The Historian: The Forefathers Of The Modern Rock Album

Image-1(2)By Spencer. Bear with me here. When you see that headline, you’re probably not expecting to see black-and-white pictures of a few guys your grandparents used to listen to. But as in all things musical, the origins of what you know and love today started way before the sounds you recognize. To borrow a metaphor popular with great minds ranging from Isaac Newton to Oasis, greatness is achieved by standing on the shoulders of giants. And while The Beatles may mark the point in time where rock truly entered the album era—and by that, I mean the era in which music was no longer consumed predominantly as popular singles but was now thought of as a collection of songs intended to represent a coherent artistic statement greater than the sum of its parts—we often forget that The Beatles had the benefit of the creative and technical innovations of a few artists who were slowly walking us in the direction of the album concept at least a generation earlier. This is a look at the decidedly non-rock artists who forged the modern rock album. Continue reading

The Historian: Masters Of The B-Side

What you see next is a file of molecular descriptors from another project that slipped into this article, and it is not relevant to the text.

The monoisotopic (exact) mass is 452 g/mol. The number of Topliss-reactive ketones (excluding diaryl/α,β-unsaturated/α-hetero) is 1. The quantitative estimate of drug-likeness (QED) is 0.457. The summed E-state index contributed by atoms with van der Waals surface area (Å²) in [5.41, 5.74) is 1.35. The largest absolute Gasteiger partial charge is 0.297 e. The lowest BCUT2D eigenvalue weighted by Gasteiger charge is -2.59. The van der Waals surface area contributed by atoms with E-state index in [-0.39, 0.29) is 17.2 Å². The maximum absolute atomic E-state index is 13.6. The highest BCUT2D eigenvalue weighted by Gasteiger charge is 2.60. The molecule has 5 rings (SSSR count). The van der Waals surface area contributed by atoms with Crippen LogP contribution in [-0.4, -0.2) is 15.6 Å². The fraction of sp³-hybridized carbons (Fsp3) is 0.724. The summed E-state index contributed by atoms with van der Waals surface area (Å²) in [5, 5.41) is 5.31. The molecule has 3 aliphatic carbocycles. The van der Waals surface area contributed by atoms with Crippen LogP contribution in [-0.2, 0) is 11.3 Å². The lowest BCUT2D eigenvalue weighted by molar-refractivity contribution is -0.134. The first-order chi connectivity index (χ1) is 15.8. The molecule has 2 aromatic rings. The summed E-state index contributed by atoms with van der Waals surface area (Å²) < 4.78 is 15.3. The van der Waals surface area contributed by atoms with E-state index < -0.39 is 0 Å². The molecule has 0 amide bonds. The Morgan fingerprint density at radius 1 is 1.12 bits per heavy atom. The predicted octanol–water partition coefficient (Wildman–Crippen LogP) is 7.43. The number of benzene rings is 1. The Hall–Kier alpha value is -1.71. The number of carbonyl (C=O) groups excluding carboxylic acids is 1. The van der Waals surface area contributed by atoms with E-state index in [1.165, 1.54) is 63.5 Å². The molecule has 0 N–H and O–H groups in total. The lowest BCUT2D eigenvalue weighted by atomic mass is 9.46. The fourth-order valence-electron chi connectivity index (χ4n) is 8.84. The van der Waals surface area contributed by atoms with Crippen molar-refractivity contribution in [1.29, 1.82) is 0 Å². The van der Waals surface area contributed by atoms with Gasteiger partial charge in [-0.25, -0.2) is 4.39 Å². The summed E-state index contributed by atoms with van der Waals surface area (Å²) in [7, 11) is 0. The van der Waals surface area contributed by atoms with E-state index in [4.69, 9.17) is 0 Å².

PicCollageBy Spencer. In today’s day of single-song iTunes downloads, the B-side is something of an archaic institution. Strictly speaking, “B-side” once referred to the extra tracks that would be packaged onto a single, and distinguished such songs from the “A-sides” that comprised the single itself. Today, we don’t really package singles that way, so the closest analog is an EP track—but we’re going to start running out of letters if this keeps up. So when I refer to B-sides, I’m going to depart with the conventional nomenclature a bit and loosely include any of an artist’s songs that did not appear on a proper album—so pure singles, along with tracks appearing on EPs, soundtracks, and compilations, and even unreleased or bootleg rarities that make their way onto the internet. These are the songs that, for whatever reason, the artist holds back from the album; maybe they just aren’t as good, maybe they were recorded at a standalone studio session, or maybe they just didn’t fit in with the rest of the album’s aesthetic. There’s an automatic tendency to assume that these songs are inferior to the rest of an artist’s output. And that’s what I’m here to dispel. Because there have always been a few artists who take the B-side a little more seriously, and a deeper look at their B-sides will reveal some of their most rewarding or unique work. Continue reading